Poetry Review – Heart Murmur: Thomas Ovans enjoys Emma Storr’s use of medical language to make well-crafted and engaging poetry.
The jacket of Heart Murmur tells us that Emma Storr is (or has been) a doctor; and this surely explains why the best poems in her new collection are those which take us inside the consulting room where professional expertise contends with the fear of making a mistake. Faced with a ‘hot and fretful’ baby, initial observation shows
no signs of anything serious but I spread out my safety net, check there are no holes where a little one could slip through. [‘Differentials’]
The intimacy of a medical examination is something that neither party ever quite becomes used to:
My hands journey in places where only a lover might touch. We smile with relief when it’s over. [‘Examination’]
Storr also conveys well the awkward and sometimes funny verbal communications between patient and doctor. Sometimes a patient already thinks he knows what medication is needed and when asking for a repeat prescription “he offers a mangled tube of ointment / name half obscured.” He says his skin condition is “nothing serious / he’s had it before” and even though “it seems to be spreading” he is quite sure that “No, he doesn’t want me to look.” Another patient, whose visits are evidently few and far between, is proud to claim “she has ‘saved it all up’” and “flourishes a list on lined paper.” Very occasionally a routine appointment turns out to involve something entirely unexpected: “She took off half her face / before we started.”
At times, a patient’s casual attitude towards their own well-being must undermine the doctor’s professional sense of purpose and calling
You eat. I despair. I did care. You might have cared once. But now you are fat, you don’t care at all. [‘Why I Should Stop Work’]
But then again it is sometimes the patient who is much more concerned about their condition than the doctor. On the eve of a holiday you notice some symptoms
So you thought you’d better pop in. As an urgent appointment? To make sure it wasn’t going onto your chest. Oh come on ... you’re not even coughing In case you need some antibiotics. No you don’t To prevent you getting pneumonia. It’s only a cold ... [‘Consultation’]
But behind the mutual misunderstandings and forgivable impatience with an uninformed layperson’s opinions there remains the unbridgeable gap between what a doctor would like to do and what is possible: “ I want to prescribe panaceas / for teetering marriages, / for kids that disappoint.” And behind that doomed aspiration there is always the dread of making a serious mistake and having to admit “I am a bad doctor, failed to listen. You died six months later.”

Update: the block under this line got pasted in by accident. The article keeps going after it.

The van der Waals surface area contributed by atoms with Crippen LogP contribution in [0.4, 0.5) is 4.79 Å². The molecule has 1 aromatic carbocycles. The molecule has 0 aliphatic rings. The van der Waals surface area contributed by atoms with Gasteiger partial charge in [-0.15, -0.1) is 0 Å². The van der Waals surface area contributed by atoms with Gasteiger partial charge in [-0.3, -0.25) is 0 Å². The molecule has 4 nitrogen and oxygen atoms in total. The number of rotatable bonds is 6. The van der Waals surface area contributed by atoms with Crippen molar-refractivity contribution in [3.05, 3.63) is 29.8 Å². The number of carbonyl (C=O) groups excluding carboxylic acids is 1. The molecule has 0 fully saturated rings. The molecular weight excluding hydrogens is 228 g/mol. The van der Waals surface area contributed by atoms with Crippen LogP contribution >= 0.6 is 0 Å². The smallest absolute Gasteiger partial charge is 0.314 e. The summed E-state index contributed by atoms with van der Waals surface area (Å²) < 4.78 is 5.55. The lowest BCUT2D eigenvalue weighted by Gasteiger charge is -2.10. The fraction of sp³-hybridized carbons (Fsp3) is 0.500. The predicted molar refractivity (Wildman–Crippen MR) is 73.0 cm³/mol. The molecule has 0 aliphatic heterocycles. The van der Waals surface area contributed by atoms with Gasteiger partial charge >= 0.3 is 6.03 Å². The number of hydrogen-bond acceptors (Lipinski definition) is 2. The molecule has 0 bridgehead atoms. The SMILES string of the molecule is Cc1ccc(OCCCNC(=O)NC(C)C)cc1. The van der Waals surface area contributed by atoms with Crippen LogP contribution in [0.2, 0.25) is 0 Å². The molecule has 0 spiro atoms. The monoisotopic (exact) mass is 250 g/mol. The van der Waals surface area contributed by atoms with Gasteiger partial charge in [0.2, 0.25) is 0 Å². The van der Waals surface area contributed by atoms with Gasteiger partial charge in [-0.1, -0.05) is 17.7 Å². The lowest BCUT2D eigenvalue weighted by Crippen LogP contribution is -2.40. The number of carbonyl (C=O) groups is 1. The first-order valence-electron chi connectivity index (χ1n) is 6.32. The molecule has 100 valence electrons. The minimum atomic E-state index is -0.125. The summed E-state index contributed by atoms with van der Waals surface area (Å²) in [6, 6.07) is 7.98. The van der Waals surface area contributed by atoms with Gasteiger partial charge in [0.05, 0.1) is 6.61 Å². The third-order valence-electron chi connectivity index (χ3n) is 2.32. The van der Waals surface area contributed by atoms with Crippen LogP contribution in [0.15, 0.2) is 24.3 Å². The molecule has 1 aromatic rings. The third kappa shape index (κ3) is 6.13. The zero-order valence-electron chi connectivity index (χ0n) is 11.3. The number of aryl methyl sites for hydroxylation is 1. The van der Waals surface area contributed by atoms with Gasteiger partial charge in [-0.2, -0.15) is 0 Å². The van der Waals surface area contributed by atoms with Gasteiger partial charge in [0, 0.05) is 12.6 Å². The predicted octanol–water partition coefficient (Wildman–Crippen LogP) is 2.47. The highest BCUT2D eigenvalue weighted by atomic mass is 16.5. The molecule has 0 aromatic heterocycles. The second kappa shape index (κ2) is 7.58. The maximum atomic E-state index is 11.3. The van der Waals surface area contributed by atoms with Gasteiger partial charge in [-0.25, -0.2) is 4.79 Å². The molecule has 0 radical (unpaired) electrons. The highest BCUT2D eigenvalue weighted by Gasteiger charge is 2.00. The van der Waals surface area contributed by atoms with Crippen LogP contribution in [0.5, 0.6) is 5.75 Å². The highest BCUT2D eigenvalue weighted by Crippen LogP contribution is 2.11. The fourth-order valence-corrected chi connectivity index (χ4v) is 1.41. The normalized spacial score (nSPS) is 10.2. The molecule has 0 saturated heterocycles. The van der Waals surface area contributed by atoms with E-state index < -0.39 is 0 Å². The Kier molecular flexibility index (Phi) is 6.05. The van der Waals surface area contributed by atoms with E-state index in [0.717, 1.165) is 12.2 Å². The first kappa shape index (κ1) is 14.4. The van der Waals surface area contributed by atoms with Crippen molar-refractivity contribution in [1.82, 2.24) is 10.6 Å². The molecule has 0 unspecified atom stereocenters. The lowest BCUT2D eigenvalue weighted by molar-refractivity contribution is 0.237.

Of course doctors are liable to ailments too – but their training may enable them to describe the symptoms more vividly. When afflicted with a damaged shoulder the patient feels as if “I am tethered to myself / and the rope is getting shorter.” And at the onset of dementia
Sometimes connection fails you let go of the thread or wander off ... Numbers confuse. Frac- tions make no sense.
Most of the poems are concerned with physical problems; but in a couple of cases Storr surprises us by dealing with the emotions. The book’s title poem begins with the heart as a machine “My heart doesn’t have to think. / It works on impulse: squeeze, relax.” But its smooth operation is compromised when “skewed by lust”; and after contemplating its erratic behaviour there is nothing to do but “stuff it back behind my ribs, give up on men, again, again.” The breakdown of medical objectivity is even more striking in ‘Clinical Trials’ where an analysis of a relationship reveals
... phases of excitation and inhibition with a standard deviation of Y(h-m), you bastard.
All the above shows that Emma Storr can make good and interesting poetry out of her specialised knowledge. (There are a few instances perhaps where she takes us a little too close to the bowels for my personal taste – but that is hardly a major criticism.) Her well chosen scientific language is complemented by her willingness to experiment with poetic forms. The poems are vary varied and I may have missed something; but I certainly noted two pantoums, a villanelle and a pleasing group of five haiku of which may favourite is
Liver, forgive me. You work overtime. Should I reward you with wine?
This is an enjoyable collection of well-crafted and engaging poems. I have only just noticed that its ISBN contains the 999 sequence for calling an ambulance and this piece of numerical trivia matches rather well the book’s felicitous blending of the light-hearted and the deadly serious.